Christmastime is Here
Well, Christmas is here. You have made it through the last weeks or months, and for some of you even years, and Christmas is here. But this year things are different for some of you because that special loved one is not physically present. Many people dread the oncoming Holidays, worrying about the emotions that will prevail on that day, and trying to figure out how they could just bypass that day altogether. Some walking through their grief have told us that the dread of the day is sometimes worse than the day itself; while still others tell us that the dread of the day AND the day itself were both bad. So, what is the answer? Grasping the reality that we are eventually going to have to face the fact that our loved one is not with us during Christmas the questions is always, “so what do I do?”
It is a given that the holidays will seem much more empty because that special loved one is not there to carve the turkey, or cook that special dressing, or decorate the tree in their own special way. It is also a given that many of us who are left behind in the wake of a loved one’s death, will be struggling with the question of whether the person that has died should even be mentioned so as to not dampen the festivities. It is important for us to remember that even though it may seem a bit uncomfortable, it is vital that the loved one who has died be remembered and celebrated as the family navigates through the Christmas holiday. However, even the idea of remembering the loved one during this time brings about a pain deep in your heart that many would rather avoid.
Why then is it important to remember your loved one during your Christmas celebrations?
If you have been following us for any amount of time, you will remember that it is necessary to face the emotions brought about by your loved one’s death in order to work through your grief. Properly processing these emotions help to insure you grieve in a healthy way and avoid some of the complications of grief. If you try to block out or ignore the emotions brought about by your grief, you serve to bring about two things: first, you delay the inevitable; and second, you can make yourself physically ill. Even though you may make a conscious decision to ignore the emotion brought about by Christmas, you are still going to have to face those emotions one day or face the possibility of allowing those unexperienced emotions making you a physical, mental, and emotional wreck. In simpler terms, face and acknowledge the reality of your loved one’s death and you will be a healthier and happier person in the long run.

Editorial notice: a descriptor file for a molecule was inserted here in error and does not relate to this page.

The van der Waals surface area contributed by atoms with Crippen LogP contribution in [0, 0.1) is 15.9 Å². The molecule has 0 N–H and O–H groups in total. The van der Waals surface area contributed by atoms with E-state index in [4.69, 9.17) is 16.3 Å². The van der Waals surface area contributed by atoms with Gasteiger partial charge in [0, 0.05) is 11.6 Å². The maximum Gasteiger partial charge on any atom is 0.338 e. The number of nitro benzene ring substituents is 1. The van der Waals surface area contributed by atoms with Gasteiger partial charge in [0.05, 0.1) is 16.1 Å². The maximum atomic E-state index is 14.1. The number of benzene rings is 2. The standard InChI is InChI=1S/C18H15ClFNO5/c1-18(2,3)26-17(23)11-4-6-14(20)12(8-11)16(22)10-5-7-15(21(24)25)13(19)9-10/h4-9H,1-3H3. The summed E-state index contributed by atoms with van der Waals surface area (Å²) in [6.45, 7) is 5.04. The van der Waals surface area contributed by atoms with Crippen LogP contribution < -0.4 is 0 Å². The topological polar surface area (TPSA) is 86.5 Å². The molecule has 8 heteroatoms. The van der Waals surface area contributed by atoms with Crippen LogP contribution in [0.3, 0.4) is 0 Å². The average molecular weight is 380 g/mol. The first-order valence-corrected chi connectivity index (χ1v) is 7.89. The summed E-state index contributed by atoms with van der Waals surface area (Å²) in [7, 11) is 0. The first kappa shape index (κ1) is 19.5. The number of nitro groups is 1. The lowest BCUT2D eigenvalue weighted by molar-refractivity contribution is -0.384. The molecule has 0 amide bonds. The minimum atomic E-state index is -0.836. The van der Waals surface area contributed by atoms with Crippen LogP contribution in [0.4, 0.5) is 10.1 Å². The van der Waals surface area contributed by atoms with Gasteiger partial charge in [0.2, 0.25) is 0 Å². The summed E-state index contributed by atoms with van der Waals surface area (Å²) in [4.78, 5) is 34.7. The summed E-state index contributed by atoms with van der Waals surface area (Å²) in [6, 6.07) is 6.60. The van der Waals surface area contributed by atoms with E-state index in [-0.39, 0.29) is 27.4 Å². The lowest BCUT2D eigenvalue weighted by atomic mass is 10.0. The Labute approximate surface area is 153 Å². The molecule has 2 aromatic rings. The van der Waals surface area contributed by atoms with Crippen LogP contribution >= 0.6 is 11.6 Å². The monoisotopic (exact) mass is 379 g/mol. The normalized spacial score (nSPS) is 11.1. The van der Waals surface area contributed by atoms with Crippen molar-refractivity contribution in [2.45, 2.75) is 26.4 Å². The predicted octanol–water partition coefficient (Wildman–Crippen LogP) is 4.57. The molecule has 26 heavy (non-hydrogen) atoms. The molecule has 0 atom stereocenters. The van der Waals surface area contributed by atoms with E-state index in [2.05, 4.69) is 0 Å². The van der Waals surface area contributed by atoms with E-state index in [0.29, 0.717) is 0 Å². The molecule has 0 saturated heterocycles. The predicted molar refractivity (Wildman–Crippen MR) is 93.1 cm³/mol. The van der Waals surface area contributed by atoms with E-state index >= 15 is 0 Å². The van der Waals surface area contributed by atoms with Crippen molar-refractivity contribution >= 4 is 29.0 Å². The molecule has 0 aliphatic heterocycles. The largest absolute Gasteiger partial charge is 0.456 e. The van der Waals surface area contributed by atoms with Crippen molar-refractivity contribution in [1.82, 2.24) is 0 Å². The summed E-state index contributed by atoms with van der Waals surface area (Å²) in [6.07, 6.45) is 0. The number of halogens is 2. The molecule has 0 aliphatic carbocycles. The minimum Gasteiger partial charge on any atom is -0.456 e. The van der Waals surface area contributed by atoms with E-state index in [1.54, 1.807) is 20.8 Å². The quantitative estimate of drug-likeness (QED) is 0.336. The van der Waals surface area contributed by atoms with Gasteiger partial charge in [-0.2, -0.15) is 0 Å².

If you do choose to remember your loved one this Christmas season, here are a few things you could do to honor their life in a way that helps you through this challenging time:
1. Buy a special gift for your deceased loved one and then give it away. As you do so, remember the person who has died and the joy that they would have gotten from receiving that gift. This also allows you to share the memory of your loved one with another person who may not have had the pleasure of knowing them when they were living. That is how a legacy is continued.
2. Buy a special arrangement of flowers for your loved one and use them in the room you will have your Christmas celebration in, or donate them to the church to be displayed throughout the Christmas season. Find flowers that you know were special to your loved one and relive a happy moment when you may have done the same thing when they were alive.
3. Create a new holiday custom that is done in memory of your loved one each year. As your family practices this new custom year after year, share the story of why that custom is important by telling stories to future generations who may not have known your loved one.
4. Volunteer to help those less fortunate than you, or donate to a charity that your loved one held dear. Share the love that you have for your loved one by taking care of those who badly need it.
There are many other things you can do to remember your loved one during the Christmas season; in fact, the options are only limited to your imagination. One thing is certain: no matter how you choose to remember your loved ones at this time of year, always remember the love that you shared more than anything else.
At Caldwell & Cowan Funeral Home, we continue to offer our grief support groups during the Christmas season so that you do not have to face the holiday alone. We meet every Thursday (except the fifth Thursday of the month) at the old Caldwell & Cowan Funeral Home located at 3134 Floyd Street in Covington, Georgia. Meetings begin at 5:30pm. For more information please call 770-786-7062 and ask to speak with our Bereavement Services Director or anyone from the grief support team.